By Rudolf Schmid
My editorial life used to be much simpler in the old pre-Internet, pre-globalization days when title pages bore more meaningful contents. The year of publication, for instance, was habitually noted on the title page, but the date is now increasingly relegated to the title-page verso, often being included there in minuscule, hard-to-locate type much smaller than for the ISBN. This is becoming a major irritant in life, although it does not rank up there yet with barking dogs, yakking cell-phone users, or those darn stick-on codes (i.e., PLU codes, for product/price look-up, introduced in 1988--see www.plucodes.com). that have to be peeled laboriously from each apple or peach before one can eat it (because I compost, I also peel the labels from orange and banana peels that I do not eat). Sometimes the book omits the date completely (e.g., see elsewhere in this column the entry for Gusman & Gusman*). While that would make a work truly timeless, I hope this is not a trend. And what is one to think when different year dates appear on the title page and its verso (e.g., see entry for Gregory et al.*).
The city of publication has also proliferated from one to sometimes very many. Even the venerable Timber Press has gone international on its title pages, to "Portland, Cambridge." My solution is simply to list the first city. If a publisher in Hicksville desires the cachet of a major or capital city, it should move to that city so it supersedes the hick town.
What has ticked me off and caused this comment, indeed
what has been a festering thought since a certain review in Taxon
52: 163-164 (everyone now turn to those pages), is the tendency to omit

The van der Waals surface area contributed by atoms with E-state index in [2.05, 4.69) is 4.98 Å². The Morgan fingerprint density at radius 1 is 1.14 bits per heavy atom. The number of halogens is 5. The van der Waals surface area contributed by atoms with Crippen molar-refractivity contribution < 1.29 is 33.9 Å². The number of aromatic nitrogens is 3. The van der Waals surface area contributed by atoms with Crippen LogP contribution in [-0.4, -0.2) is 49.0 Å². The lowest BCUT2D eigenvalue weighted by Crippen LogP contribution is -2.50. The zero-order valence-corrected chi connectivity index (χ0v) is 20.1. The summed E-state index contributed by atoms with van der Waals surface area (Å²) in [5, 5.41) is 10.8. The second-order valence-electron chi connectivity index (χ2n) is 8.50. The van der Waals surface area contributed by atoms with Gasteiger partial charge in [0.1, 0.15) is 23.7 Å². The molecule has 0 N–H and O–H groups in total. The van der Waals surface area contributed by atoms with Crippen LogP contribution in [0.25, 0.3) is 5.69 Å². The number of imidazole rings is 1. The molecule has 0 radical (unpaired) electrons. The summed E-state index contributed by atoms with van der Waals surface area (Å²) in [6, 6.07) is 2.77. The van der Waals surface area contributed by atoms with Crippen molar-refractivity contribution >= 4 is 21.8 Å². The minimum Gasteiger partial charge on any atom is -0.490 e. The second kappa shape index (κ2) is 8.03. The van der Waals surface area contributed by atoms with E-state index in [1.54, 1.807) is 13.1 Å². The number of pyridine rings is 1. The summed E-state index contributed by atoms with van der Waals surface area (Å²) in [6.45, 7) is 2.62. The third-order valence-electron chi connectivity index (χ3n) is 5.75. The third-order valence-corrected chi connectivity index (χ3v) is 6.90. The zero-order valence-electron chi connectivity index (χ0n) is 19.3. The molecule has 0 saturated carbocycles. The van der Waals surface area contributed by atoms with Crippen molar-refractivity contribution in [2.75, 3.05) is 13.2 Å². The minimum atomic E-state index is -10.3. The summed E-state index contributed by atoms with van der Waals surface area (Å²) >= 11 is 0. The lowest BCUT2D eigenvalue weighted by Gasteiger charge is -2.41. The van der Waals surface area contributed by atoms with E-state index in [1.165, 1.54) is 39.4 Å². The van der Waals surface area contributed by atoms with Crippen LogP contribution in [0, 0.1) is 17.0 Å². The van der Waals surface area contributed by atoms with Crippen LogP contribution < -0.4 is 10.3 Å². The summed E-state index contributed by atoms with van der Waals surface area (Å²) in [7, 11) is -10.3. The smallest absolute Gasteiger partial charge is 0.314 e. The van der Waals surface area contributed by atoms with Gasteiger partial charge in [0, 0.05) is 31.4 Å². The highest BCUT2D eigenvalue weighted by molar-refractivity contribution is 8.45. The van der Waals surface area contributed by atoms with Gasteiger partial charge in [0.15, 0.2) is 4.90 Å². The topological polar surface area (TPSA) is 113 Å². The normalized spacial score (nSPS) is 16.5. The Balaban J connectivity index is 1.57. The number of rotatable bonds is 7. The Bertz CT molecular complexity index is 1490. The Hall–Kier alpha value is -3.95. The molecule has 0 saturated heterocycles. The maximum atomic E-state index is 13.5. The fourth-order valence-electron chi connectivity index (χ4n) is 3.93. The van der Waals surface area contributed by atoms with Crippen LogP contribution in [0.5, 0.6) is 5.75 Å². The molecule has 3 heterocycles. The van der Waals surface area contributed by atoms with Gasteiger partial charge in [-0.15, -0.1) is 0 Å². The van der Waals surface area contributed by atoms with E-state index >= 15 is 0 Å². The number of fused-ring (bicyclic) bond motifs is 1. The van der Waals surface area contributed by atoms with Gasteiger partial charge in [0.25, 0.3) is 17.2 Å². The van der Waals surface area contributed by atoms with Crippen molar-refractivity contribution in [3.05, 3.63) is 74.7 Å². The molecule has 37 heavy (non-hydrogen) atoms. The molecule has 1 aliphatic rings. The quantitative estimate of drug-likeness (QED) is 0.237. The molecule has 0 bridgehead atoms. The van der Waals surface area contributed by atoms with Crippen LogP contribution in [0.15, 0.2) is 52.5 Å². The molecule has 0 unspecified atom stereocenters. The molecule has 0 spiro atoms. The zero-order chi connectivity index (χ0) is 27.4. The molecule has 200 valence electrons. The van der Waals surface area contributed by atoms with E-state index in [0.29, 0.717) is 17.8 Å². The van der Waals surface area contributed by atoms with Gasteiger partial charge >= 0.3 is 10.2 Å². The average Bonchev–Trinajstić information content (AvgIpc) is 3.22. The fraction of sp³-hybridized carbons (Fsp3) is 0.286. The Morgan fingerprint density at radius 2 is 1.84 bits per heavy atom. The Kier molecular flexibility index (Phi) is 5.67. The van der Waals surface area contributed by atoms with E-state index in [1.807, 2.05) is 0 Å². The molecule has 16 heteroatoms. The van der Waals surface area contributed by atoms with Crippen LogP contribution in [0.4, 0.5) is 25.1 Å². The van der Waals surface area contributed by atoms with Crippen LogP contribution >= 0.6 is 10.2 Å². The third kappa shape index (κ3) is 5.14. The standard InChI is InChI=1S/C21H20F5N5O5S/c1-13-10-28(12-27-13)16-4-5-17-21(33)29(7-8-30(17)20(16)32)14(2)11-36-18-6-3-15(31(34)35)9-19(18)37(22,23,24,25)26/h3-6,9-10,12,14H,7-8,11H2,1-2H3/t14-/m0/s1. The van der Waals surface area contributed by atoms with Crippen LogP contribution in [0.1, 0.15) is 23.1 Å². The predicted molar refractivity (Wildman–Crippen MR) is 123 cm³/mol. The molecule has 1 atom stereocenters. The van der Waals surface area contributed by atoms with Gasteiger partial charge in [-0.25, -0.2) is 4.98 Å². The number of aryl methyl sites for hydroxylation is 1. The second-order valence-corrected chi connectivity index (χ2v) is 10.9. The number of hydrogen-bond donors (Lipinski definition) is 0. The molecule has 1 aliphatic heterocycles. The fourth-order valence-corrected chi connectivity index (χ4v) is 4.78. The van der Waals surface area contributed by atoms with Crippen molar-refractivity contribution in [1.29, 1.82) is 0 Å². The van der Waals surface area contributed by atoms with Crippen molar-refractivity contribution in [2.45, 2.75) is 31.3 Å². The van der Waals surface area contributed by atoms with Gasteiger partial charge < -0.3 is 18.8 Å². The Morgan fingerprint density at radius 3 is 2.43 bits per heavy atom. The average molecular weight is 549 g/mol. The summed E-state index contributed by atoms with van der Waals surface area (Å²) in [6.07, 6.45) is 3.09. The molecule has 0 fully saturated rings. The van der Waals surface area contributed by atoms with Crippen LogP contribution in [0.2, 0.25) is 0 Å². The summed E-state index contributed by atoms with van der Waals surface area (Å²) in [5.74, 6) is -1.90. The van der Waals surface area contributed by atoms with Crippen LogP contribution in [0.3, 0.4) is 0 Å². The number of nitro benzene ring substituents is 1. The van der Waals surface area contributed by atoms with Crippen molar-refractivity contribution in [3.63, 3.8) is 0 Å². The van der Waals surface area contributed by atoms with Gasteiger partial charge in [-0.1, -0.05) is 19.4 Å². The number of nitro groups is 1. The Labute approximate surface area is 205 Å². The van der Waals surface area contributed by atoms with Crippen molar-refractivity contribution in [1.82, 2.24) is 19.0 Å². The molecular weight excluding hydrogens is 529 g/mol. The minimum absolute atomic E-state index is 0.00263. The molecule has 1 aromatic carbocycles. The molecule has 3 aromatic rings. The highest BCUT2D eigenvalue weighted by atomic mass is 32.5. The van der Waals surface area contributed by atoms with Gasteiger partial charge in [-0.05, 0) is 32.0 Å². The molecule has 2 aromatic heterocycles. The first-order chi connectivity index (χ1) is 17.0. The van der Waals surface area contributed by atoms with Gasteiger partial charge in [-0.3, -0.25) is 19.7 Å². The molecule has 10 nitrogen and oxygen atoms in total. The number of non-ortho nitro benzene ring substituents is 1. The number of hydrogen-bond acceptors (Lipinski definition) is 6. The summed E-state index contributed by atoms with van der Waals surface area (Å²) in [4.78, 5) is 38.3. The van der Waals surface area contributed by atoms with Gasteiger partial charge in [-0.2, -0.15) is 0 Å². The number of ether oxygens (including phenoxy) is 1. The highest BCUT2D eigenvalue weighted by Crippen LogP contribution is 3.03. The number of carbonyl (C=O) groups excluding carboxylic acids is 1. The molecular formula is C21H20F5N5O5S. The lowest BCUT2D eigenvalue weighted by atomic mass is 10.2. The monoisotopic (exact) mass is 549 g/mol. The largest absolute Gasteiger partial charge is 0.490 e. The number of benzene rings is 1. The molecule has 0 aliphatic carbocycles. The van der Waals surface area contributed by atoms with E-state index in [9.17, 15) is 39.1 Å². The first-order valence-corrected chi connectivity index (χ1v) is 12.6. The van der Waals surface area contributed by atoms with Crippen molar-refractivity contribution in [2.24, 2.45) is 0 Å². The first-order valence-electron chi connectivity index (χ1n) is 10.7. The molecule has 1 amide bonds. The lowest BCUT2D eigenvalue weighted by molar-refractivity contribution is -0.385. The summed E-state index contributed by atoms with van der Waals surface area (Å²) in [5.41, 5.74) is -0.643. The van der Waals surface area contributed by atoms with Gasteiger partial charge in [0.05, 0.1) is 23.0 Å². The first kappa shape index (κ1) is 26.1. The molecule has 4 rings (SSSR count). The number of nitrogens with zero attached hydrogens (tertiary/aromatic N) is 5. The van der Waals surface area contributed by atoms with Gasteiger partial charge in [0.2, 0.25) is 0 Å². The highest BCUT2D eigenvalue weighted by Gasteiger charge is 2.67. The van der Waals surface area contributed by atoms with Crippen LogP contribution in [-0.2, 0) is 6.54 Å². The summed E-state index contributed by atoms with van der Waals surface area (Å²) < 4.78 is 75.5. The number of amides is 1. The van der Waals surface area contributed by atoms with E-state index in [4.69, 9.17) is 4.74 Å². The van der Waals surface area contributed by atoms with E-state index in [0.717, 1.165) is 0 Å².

notation of a new or revised edition on the title page and to relegate
this fact to its verso (e.g., see elsewhere in this column the entries
for Beidleman & Kozloff, Lusby & Wright, and Richards*), or, much
worse, to omit the edition information from the title-page verso and bury
it someplace in the book proper (e.g., the book reviewed in Taxon
52: 163-164). Ideally, the cover, spine, or dust jacket should also note
the new edition, but exemplifying the lack of this is territory I will
not get into. Furthermore, as I pleaded on Taxon 52: 164 (now everyone
will turn to that page), the new edition should have a precise numerical
designation such as "2nd edition" or "3rd edition," rather than the vaguer
"new edition" or "revised edition," which leaves one to wonder exactly
what there might be in the bibliographic twilight zone.
* = reference is to entries in the August 2003 "Reviews
and notices of publications" column of Taxon: International journal
of plant taxonomy, phylogeny and evolution
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Last revised: January 2004